Andy Oakley grew up in a troubled family in a state house on the mean streets of Cannons Creek, a suburb of Porirua City approximately 22km north of Wellington. The cultural mix at his school was half European New Zealander and half Maori/Polynesian. There, everyone had an equal opportunity either to end up in prison or become the mayor.
Oakley, who dropped out of Porirua College without a qualification and became a father at age 16, became an engineer, a racing driver, and a businessman, achievements that could be the subject of a riveting biography. Instead he wrote Cannons Creek to Waitangi – Te Pakeha's treaty claim for equality.
He embraces the culture he grew up with to the extent that at his cousins wedding in Port Glasgow, Scotland, he performed the Ka Mate haka composed by war leader Te Rauparaha, who is associated with Porirua, having learned the words from the walls of the public bar at Porirua's Bottom Tavern, where he used to drink
Tariana Turia sparked his obsession with biculturalism, when, as Associate Minister of Maori Affairs in the Clark Labour government, she compared the suppression of Taranaki Maori to the 1940s Holocaust in which six million Jews were murdered. Oakley, who was curious how such a dramatic even might have happened in New Zealand without him being aware of it, became driven to find out about New Zealand history.
Last year this white New Zealander of Scottish descent took a claim to the Waitangi Tribunal seeking compensation for the racial discrimination and brutal treatment that his tribe, Te Pakeha, has endured and continue to endure on a daily basis back to the treaty in 1840.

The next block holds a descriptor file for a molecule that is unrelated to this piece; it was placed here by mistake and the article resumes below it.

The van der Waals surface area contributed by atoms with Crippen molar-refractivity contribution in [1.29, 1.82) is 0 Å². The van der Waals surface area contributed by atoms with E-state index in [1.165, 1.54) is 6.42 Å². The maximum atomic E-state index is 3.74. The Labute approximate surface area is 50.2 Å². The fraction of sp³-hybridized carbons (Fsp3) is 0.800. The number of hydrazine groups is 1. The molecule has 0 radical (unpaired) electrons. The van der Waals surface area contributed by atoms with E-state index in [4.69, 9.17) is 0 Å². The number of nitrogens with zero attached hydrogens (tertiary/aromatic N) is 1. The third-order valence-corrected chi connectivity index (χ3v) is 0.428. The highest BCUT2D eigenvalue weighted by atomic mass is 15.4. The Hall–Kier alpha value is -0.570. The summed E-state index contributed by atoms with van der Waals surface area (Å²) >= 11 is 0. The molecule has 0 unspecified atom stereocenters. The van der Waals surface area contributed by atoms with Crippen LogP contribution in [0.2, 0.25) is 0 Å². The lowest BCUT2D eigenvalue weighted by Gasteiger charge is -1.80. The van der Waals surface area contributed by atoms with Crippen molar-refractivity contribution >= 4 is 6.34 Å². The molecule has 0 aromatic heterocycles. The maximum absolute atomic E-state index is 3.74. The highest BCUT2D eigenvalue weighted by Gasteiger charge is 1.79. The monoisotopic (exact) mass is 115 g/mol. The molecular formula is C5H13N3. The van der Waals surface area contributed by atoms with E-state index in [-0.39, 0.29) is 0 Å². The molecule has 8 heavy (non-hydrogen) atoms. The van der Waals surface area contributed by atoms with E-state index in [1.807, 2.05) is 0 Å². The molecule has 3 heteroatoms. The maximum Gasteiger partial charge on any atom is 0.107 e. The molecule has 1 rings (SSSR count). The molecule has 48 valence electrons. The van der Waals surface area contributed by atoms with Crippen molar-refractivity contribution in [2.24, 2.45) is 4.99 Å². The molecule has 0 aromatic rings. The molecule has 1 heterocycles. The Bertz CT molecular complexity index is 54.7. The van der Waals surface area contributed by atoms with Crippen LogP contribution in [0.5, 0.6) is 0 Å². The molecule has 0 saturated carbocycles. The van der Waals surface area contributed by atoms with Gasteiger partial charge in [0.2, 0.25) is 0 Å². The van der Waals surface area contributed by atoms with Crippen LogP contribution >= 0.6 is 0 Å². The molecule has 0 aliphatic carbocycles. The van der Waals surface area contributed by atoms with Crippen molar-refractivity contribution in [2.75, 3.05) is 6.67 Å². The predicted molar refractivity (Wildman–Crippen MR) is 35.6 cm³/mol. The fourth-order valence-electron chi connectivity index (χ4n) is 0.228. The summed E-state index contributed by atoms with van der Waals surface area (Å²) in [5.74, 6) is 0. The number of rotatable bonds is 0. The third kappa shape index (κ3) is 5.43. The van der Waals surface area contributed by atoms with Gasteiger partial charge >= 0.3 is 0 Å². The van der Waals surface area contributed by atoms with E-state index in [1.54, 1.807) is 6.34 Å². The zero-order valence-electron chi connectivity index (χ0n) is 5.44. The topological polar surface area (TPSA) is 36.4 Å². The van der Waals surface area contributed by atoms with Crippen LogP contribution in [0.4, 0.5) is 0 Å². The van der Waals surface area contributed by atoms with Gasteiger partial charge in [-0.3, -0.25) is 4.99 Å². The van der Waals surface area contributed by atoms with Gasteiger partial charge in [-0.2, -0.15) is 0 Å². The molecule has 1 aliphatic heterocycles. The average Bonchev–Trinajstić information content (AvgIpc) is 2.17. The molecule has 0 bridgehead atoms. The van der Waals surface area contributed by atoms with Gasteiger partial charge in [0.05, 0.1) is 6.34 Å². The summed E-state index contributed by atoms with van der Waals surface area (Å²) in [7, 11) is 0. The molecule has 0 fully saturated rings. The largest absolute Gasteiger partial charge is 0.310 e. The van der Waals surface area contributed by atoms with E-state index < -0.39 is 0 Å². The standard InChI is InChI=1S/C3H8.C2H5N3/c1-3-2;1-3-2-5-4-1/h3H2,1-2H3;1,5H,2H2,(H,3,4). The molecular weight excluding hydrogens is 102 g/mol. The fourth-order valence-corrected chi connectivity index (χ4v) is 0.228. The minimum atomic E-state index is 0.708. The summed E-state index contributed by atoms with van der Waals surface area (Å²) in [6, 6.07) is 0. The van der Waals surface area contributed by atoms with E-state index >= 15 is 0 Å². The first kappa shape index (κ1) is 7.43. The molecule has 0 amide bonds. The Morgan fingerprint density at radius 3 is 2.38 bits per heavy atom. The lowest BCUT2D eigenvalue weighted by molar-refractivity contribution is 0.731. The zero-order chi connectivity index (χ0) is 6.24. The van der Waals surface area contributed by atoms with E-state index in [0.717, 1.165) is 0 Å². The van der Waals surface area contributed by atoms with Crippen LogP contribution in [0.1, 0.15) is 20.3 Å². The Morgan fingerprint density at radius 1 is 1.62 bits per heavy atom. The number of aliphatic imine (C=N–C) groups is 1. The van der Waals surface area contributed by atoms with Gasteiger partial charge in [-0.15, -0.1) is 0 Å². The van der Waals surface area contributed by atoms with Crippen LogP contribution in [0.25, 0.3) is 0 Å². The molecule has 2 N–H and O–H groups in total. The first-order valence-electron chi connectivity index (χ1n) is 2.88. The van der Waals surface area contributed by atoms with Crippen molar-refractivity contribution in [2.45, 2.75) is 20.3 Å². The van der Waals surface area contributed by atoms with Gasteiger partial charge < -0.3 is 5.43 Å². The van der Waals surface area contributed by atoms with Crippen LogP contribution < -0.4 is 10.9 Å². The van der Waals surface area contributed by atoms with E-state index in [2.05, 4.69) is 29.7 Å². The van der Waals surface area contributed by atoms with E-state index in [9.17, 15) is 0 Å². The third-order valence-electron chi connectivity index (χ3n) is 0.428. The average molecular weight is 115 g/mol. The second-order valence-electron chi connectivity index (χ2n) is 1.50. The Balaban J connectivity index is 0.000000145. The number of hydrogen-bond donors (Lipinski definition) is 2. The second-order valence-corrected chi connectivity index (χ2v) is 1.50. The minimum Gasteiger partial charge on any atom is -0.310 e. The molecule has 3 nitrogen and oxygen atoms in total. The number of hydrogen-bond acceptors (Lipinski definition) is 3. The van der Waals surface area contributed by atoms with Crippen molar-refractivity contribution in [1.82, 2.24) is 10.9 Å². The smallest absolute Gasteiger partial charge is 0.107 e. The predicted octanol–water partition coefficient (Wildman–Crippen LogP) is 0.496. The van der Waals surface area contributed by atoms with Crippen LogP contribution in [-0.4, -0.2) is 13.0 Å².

His claim prompted an interesting exchange of correspondence with the tribunal and involves discussion of race and whether race exists or is a colonial construct. He discovered his theory that there is no such thing as race “by sleeping around”. From personal experience he asks how could the offspring of a Scottish father and Maori mother qualify for rights that the father does not have.
Oakley proposes this action plan:
1. The government should acknowledge that the February 4 Busby document also known as the Littlewood treaty is the missing final English draft of the Maori text Te Tiriti o Waitangi.Cannons Creek to Waitangi – Te Pakeha's treaty claim for equality, by Andy Oakley, Tross Publishing, Wellington, 2014, has 221 pages, is paperback, is illustrated, costs $30, and is available at www.trosspublishing.co.nz or at a good bookstore near you.
2. Remove from legislation all references to the treaty and its principles.
3. Abolish race-based seats and positions in central and local government.
4. Wind up the Waitangi Tribunal.
5. Ensure that no individual or group has preferment in legislation or funding on grounds of ethnicity, race or culture.
6. No constitutional change without 75 percent support in referendum.
7. End biculturalism.
8. Repeal Marine and Coastal Area (Takutai Moana) Act 2011.
9. Withdraw New Zealand from the United Nations Declaration of the Rights of Indigenous Peoples because Maori are not indigenous.
10. Launch commission of inquiry to overhaul national teaching with the aim of creating an education system that enables all pupils to show mastery in morals, ethics, parenting, human relationships, mathematics, English, science.
11. Launch commission of inquiry into the false history of New Zealand as taught in the national curriculum, museums, and the flawed Treaty2U roadshow.